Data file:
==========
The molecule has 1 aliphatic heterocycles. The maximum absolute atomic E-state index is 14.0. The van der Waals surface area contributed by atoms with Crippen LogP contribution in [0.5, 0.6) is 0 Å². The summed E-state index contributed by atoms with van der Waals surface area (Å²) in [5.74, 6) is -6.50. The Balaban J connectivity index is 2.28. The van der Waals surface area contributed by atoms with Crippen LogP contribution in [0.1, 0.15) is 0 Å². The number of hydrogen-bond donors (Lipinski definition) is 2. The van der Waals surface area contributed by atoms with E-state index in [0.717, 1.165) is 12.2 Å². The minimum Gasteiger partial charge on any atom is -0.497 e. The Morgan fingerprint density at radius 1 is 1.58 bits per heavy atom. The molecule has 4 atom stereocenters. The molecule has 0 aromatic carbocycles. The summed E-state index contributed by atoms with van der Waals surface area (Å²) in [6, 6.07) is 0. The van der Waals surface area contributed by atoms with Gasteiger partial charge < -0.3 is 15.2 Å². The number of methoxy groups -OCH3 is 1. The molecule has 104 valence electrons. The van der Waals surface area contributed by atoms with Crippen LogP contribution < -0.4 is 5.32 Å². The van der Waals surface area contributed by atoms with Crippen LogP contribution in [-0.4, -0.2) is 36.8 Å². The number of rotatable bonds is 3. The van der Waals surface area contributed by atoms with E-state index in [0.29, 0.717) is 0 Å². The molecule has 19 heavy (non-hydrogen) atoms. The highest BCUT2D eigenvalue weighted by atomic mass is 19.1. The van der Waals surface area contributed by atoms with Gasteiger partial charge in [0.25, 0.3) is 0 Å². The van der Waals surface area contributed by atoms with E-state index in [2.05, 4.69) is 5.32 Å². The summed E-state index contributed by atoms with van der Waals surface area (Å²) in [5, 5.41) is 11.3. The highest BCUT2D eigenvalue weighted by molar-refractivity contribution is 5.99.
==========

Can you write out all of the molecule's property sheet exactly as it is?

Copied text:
The molecule has 1 aliphatic heterocycles. The maximum absolute atomic E-state index is 14.0. The van der Waals surface area contributed by atoms with Crippen LogP contribution in [0.5, 0.6) is 0 Å². The summed E-state index contributed by atoms with van der Waals surface area (Å²) in [5.74, 6) is -6.50. The Balaban J connectivity index is 2.28. The van der Waals surface area contributed by atoms with Crippen LogP contribution in [0.1, 0.15) is 0 Å². The number of hydrogen-bond donors (Lipinski definition) is 2. The van der Waals surface area contributed by atoms with E-state index in [0.717, 1.165) is 12.2 Å². The minimum Gasteiger partial charge on any atom is -0.497 e. The Morgan fingerprint density at radius 1 is 1.58 bits per heavy atom. The molecule has 4 atom stereocenters. The molecule has 0 aromatic carbocycles. The summed E-state index contributed by atoms with van der Waals surface area (Å²) in [6, 6.07) is 0. The van der Waals surface area contributed by atoms with Gasteiger partial charge < -0.3 is 15.2 Å². The number of methoxy groups -OCH3 is 1. The molecule has 104 valence electrons. The van der Waals surface area contributed by atoms with Crippen LogP contribution < -0.4 is 5.32 Å². The van der Waals surface area contributed by atoms with Crippen LogP contribution in [-0.4, -0.2) is 36.8 Å². The number of rotatable bonds is 3. The van der Waals surface area contributed by atoms with E-state index in [0.29, 0.717) is 0 Å². The molecule has 19 heavy (non-hydrogen) atoms. The highest BCUT2D eigenvalue weighted by atomic mass is 19.1. The van der Waals surface area contributed by atoms with Gasteiger partial charge in [0.25, 0.3) is 0 Å². The van der Waals surface area contributed by atoms with E-state index in [2.05, 4.69) is 5.32 Å². The summed E-state index contributed by atoms with van der Waals surface area (Å²) in [5, 5.41) is 11.3. The highest BCUT2D eigenvalue weighted by molar-refractivity contribution is 5.99.